Concern mounts over wildlife officer’s ‘lack of evidence’ observation in elephant calf case

Concern mounts over wildlife officer’s ‘lack of evidence’ observation in elephant calf case

Written by Bella Dalima

21 Aug, 2014 | 9:32 pm

During the appointment of the new cabinet in April 2010, several government leaders noted that portfolios had been allocated as per a scientific process. However, when considering the functioning of certain ministries, the scientific process that was touted is not to be seen.

A recent incident shows that there was some sort of scientific process followed in the subsequent cabinet reshuffle.The incident in question was the ability of the Minister of Wildlife Conservation, to identify animals in an instant.

The Minister’s ability is to be appreciated when considering the portfolio that has been allocated to him.

While the Minister is such a success, it would indeed be a problem if the officials at the Department of Wildlife, the only department under the purview of his ministry, are unable to display talent that is beyond the Minister’s own talents.

It was proven at the Embilipitiya Magistrate’s Court on Thursday, that the officials of the Department of Wildlife or not even on the same level as the Minister.

This failure was proven when the Department submitted its report today on the investigation into an incident where a group of persons had allegedly entered the Udawalawa National Park from the Gal Paya area, and had attempted to capture an elephant calf on May 1.

The wildlife officers had initiated a sting operation with the assistance of the police, after receiving a tip-off regarding the attempt to capture an elephant calf.

Although they were unable to nab the brains behind the operation, Wildlife officers seized a tractor and arrested the driver of the tractor, noting that it was being used in an attempt to capture an elephant calf.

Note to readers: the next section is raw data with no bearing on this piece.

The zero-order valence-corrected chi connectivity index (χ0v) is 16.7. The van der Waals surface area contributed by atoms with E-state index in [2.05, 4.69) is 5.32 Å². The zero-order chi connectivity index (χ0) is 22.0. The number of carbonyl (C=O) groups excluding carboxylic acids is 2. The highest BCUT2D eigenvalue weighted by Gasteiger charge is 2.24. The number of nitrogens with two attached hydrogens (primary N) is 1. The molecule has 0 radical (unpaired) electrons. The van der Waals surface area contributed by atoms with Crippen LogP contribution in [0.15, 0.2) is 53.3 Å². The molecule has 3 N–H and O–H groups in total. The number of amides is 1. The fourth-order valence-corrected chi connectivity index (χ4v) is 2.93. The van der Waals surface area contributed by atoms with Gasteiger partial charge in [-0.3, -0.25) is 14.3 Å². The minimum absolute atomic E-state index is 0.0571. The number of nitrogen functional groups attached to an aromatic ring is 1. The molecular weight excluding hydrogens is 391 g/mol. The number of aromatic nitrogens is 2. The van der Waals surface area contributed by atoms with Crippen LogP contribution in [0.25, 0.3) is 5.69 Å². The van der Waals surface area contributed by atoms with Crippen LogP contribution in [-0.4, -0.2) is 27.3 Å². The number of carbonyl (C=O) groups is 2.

While wildlife officers noted that a group of persons accosted them at this point and took steps to release the driver of the tractor, it was the wildlife officials themselves who also noted that this elephant calf that was discovered in the vicinity, had been given a tranquiliser.

The Wildlife Department submitted the tractor to the Embilipitiya Magistrate’s Court as an evidence item.

The report on the investigation into the incident, which was compiled by an Assistant Director at the Department’s Head Office, was submitted to court today by the Director in charge of the southern zone.

Submitting the report to court today, the Southern Zone director noted that the Department has no intention of pursuing this case. This official further noted that such a decision had been taken owing to the lack of evidence.

Given that a tractor for which an owner can be traced has been submitted to court as a case item, it is evident that the Assistant Director who compiled the investigation report, has not conducted a comprehensive investigation.

Under a Department which comprises of such officials, will action be taken in the cases of the illegal capture of elephants or other fauna, only when the animals themselves are able to give evidence?









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